Photo: Pankaj Singh

For Vrinda, climbing is a way of life. She definitely didn’t have the easiest time as someone who has to fight the idea of body image, having felt overweight as a child. Vrinda picked up climbing and realized how it positively changed her perception, even though it was hard initially. Vrinda, now 28 years old, has been climbing for seven years and has experienced rocks in Leh and Karnataka in India and also those in foreign lands including Italy, Germany, Greece, Thailand, Bulgaria, and South Africa. For her, climbing is about overcoming challenges, big or small. It is also a way to meet people who climb just for the love of it. It inspired her to start Boulder Box, a bouldering centre in New Delhi, which promotes the idea of movement in climbing, irrespective of gender, age, or physical ability. India definitely needs a stronger ecosystem with accessible avenues, and Vrinda is on her way to make that real.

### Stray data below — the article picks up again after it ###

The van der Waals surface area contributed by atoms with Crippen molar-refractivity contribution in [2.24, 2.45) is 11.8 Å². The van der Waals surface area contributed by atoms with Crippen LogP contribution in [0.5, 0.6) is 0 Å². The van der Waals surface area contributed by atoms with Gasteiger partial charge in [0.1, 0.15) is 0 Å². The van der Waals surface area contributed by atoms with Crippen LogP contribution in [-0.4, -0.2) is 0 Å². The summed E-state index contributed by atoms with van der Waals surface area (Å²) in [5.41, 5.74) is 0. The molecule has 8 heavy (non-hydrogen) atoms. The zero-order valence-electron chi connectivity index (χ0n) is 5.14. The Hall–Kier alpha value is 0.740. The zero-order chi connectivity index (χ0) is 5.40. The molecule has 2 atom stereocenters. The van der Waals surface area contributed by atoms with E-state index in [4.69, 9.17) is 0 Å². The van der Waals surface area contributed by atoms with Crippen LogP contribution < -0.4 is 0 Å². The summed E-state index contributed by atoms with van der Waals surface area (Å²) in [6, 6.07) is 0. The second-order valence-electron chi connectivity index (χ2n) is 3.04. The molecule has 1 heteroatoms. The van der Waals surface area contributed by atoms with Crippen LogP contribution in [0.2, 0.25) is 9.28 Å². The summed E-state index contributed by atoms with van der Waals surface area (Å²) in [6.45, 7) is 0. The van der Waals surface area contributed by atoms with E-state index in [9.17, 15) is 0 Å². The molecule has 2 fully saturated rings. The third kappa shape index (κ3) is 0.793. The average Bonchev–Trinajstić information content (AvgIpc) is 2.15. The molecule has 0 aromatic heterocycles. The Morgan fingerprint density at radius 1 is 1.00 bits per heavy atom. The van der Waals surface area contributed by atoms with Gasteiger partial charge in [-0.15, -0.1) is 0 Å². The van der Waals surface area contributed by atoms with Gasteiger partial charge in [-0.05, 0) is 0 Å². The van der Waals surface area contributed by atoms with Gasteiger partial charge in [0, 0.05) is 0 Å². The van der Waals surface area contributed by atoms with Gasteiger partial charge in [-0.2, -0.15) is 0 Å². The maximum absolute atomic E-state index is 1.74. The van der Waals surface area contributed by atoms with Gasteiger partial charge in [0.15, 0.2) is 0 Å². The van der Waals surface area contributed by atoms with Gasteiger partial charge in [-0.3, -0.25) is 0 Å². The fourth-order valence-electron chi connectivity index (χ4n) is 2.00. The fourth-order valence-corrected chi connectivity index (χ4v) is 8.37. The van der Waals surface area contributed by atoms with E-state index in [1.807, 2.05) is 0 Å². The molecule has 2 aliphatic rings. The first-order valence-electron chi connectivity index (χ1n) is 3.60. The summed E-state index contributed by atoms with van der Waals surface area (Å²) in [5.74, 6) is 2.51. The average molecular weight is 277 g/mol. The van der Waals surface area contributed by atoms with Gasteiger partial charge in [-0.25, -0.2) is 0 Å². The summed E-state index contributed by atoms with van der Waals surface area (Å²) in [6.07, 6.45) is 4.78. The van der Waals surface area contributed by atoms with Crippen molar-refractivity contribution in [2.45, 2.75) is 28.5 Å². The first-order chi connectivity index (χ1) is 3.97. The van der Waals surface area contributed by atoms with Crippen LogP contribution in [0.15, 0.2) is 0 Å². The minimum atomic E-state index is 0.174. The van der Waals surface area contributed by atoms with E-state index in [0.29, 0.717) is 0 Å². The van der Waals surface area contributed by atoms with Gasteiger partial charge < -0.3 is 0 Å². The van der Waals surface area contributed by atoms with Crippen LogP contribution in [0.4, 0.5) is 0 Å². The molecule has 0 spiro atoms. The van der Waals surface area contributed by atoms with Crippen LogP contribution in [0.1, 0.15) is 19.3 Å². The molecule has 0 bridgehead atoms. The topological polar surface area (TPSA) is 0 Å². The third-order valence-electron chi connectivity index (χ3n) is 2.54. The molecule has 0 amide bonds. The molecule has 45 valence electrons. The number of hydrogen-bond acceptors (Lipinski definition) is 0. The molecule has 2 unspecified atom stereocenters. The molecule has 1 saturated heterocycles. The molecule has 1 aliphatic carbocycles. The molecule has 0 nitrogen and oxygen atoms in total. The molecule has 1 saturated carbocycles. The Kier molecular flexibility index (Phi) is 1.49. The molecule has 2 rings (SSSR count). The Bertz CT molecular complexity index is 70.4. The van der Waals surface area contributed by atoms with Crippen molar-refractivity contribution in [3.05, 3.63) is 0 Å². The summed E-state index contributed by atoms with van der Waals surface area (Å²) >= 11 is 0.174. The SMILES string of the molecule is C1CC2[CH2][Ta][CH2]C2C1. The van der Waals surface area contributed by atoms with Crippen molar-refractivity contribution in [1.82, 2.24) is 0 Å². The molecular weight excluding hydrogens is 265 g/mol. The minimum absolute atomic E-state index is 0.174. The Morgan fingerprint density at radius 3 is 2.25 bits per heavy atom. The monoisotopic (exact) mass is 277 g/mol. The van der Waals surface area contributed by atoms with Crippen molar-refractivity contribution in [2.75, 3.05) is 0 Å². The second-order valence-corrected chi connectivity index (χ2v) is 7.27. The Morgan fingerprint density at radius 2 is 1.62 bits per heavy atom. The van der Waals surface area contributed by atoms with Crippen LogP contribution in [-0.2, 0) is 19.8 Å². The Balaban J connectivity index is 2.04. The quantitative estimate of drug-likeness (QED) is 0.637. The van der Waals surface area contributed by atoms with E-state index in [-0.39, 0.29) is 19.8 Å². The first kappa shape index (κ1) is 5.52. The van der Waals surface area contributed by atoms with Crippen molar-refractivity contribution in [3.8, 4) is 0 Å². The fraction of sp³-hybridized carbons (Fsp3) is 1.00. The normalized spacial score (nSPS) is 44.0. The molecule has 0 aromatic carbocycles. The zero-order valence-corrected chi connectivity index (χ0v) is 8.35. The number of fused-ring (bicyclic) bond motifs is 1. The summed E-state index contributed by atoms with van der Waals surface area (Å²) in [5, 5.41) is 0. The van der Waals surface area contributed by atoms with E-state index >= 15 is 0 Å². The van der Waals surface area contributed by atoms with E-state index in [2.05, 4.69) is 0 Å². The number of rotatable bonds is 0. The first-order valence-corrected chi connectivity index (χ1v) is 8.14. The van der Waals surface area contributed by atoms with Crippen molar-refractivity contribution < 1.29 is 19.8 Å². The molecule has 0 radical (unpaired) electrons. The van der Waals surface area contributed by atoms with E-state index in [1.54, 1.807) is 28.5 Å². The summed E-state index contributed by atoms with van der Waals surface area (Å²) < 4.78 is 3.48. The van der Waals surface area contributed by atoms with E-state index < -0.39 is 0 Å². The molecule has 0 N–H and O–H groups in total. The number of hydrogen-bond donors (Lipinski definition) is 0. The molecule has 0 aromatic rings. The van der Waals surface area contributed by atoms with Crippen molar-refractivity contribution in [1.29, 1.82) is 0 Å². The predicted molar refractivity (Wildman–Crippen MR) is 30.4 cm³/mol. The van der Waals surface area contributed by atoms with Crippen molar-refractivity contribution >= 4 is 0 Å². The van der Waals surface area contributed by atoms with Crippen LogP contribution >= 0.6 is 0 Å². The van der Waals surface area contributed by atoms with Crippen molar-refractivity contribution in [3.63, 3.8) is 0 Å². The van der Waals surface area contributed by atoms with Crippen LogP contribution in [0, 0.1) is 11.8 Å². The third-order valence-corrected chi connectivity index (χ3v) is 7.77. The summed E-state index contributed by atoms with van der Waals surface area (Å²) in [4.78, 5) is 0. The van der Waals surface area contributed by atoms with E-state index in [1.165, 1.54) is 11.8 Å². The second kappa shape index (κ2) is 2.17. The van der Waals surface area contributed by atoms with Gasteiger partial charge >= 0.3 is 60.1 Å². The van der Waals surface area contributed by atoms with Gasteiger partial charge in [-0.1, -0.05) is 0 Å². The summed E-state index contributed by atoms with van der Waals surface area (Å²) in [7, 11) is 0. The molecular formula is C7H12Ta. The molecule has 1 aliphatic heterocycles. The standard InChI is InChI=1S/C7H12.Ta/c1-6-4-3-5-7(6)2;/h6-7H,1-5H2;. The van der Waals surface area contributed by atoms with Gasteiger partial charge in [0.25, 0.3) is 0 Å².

You can follow Vrinda here.

Shreya Nankar, Pune

Photo: Shreya Nankar

Shreya was 13 when she bagged one of the four medals won at the Asian Youth Championship. She is 16 years old now, and for her, five years of climbing has been a significantly fulfilling journey. When she won a silver medal at the age of 11, she knew that she wanted to continue the sport. A permanent member of the Indian Sports Climbing Team, Shreya spends her day studying and climbing to make sure she doesn’t compromise one or the other. Moreover, everyone is happy so she can continue climbing without any complaints from others. Her stringent routine paid off and in 2016, IMF awarded her as the Best Female Athlete of the Year. With gold and silver and bronze medals at several Zonal, National, and International competitions, Shreya is certain to make climbing an important part of her future.

Sneha Sanjay Deogharkar, Mumbai

Photo: Omkar Gawde

Sneha wanted to spend her evenings after work in the climbing gym, but her parents wanted her to get married.